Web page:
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OpenFlow News

Archive for October, 2008

Updated: OpenFlow in Computerworld

October 30th, 2008, Guido Appenzeller in OpenFlow Blog

Tim Greene from Computerworld has a very nice article about OpenFlow, vendors that have implemented it and the demo at the GENI Engineering Conference. It is also up on Networkworld.

The GENI Demo just happened a few minutes ago, and it safe to say it was a huge success. We demostrated both virtual machine mobility as well as arbitrary flow routing. More exciting updates on OpenFlow coming soon.

Update: International coverage of OpenFlow in Japanese, Portuguese, Italias, Spanish, Polish and Swedish after the jump.


Video of SIGCOMM Demo

October 29th, 2008, brandonh in OpenFlow Blog

Last August at SIGCOMM 2008, we presented a demo of OpenFlow where both game servers and clients could move around in a production network, while maintaining their connectivity to each other.

For anyone who missed the demo, or wants to share it with others, we’ve made a self-contained four-minute video that explains OpenFlow background and the demo – with slides, pictures, and video clips of those playing the game.  Check it out above, in web-size, or see it in 720p HD!

NEC Press Release for GEC

October 29th, 2008, Guido Appenzeller in OpenFlow Blog

NEC today announced their participation in the GEC3 OpenFlow demo, and their intention to support OpenFlow going forward. Press releases are online in English and Japanese. The GEC OpenFlow demo includes several NEC Switches at Stanford as well as in JGN2plus in Tokyo. NEC has been instrumental in working with Stanford to make this demo happen across continents.

The NEC IP8800 switches used in the demo are some of the best OpenFlow hardware that currently exists. They offer a good fan-out and are able to do OpenFlow at line rates. The only bad news is that what we are using are prototypes and they are not available commercially. However to quote from the release:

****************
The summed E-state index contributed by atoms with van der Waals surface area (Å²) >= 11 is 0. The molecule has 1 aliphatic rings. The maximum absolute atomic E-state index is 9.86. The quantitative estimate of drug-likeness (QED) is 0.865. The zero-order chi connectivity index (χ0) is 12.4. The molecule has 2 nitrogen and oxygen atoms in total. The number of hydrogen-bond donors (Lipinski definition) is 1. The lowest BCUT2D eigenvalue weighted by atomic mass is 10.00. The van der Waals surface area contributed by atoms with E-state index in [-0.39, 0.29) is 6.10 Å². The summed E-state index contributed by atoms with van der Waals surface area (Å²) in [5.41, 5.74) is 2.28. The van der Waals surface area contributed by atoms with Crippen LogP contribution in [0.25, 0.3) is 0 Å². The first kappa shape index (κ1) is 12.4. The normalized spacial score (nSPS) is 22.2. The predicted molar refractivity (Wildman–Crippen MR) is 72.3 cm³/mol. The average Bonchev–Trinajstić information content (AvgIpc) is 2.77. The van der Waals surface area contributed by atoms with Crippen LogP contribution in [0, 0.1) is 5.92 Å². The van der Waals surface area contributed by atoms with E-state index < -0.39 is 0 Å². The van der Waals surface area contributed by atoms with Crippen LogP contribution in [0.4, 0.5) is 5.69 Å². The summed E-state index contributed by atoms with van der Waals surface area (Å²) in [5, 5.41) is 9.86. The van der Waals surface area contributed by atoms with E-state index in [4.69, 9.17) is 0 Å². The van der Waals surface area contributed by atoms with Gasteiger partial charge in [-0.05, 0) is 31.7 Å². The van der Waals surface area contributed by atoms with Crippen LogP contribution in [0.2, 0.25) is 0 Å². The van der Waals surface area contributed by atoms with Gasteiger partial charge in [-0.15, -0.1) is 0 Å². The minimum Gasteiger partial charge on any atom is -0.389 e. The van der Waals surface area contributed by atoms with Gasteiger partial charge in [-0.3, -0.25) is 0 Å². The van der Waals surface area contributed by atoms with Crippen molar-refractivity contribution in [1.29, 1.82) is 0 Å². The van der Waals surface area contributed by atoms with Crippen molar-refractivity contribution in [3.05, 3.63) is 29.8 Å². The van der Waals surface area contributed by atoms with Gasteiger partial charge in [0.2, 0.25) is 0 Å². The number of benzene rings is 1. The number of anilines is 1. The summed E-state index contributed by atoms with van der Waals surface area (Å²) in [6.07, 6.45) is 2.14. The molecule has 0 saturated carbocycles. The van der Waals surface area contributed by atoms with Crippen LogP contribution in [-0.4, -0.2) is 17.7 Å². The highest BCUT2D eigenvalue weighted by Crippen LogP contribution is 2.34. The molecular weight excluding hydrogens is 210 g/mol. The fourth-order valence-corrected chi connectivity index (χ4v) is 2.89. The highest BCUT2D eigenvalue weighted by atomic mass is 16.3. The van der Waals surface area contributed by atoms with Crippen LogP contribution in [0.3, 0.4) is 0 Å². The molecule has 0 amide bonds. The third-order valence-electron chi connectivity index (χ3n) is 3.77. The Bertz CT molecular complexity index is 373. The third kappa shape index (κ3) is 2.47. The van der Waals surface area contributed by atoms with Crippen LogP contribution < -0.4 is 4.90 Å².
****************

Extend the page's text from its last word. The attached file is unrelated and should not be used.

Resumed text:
“NEC plans to support OpenFlow features in its future products and  to encourage universities, public testbed projects, and researchers to  experiment with innovative network ideas. “

So far we have had fairly few details about OpenFlow capable hardware on this blog, but expect this to change in the future. If you are interested in OpenFlow hardware, feel free to get in touch with us.

GEC Demo, OpenFlow Press Release

October 28th, 2008, Guido Appenzeller in OpenFlow Blog

We are getting ready for the OpenFlow demo at the Geni Engineering Conference 3. We had a first dry run yesterday which by and large went fine. Stanford also today did a press release on OpenFlow and the GEC Demo. Full text after the jump.


Another OpenFlow Demo

October 22nd, 2008, Guido Appenzeller in OpenFlow Blog

Yesterday OpenFlow was demonstrated at the Cisco Distinguished Engineers Meeting in Sunnyvale. We demonstrated virtual machine mobility and the graphical user interface for flow dragging. Our OpenFlow network included nodes in Internet2 and JGN2plus (Japan). The demo was very well received.

This was also the warm-up for the big demo at the GENI engineering conference next week at HP Labs. Expect to read more here in a few days.

Version 0.8.2 Released

October 17th, 2008, David Erickson in OpenFlow Blog

OpenFlow version 0.8.2 has been released.  The reference implementations, tests, and tools are now available on the downloads page, and the corresponding spec is on the documents page.

Notable in this release:

  • Combined package containing the Linux Reference System, NetFPGA Reference System, Reference Regression Tests, and OpenFlow Wireshark Dissector
  • NetFPGA hardware accelerated forwarding (4x1Gb Ethernet OpenFlow Switch)
  • Highly tested – this is the version that has been used for our 2008 SIGCOMM Demo and the upcoming GEC Demo


Welcome Rob and Srini

October 13th, 2008, Guido Appenzeller in OpenFlow Blog
Rob Sherwood

Rob Sherwood

Srini Seetharaman

The group of people developing OpenFlow is growing and we are happy to welcome Rob Sherwood and Srini Seetharaman to the team. Both hail from Deutsche Telekom Laboratories, and are working at Stanford as visiting researchers and part of the OpenFlow team.

Srini holds a Ph.D.from the Georgia Institute of Technology and brings in expertise on cross-layer interaction in overlay networks. Rob completed his Ph.D. at the University of Maryland (College Park) where he worked on network security and Internet measurement.

Expect to read more about them on this blog soon. In the mean time welcome Rob and Srini!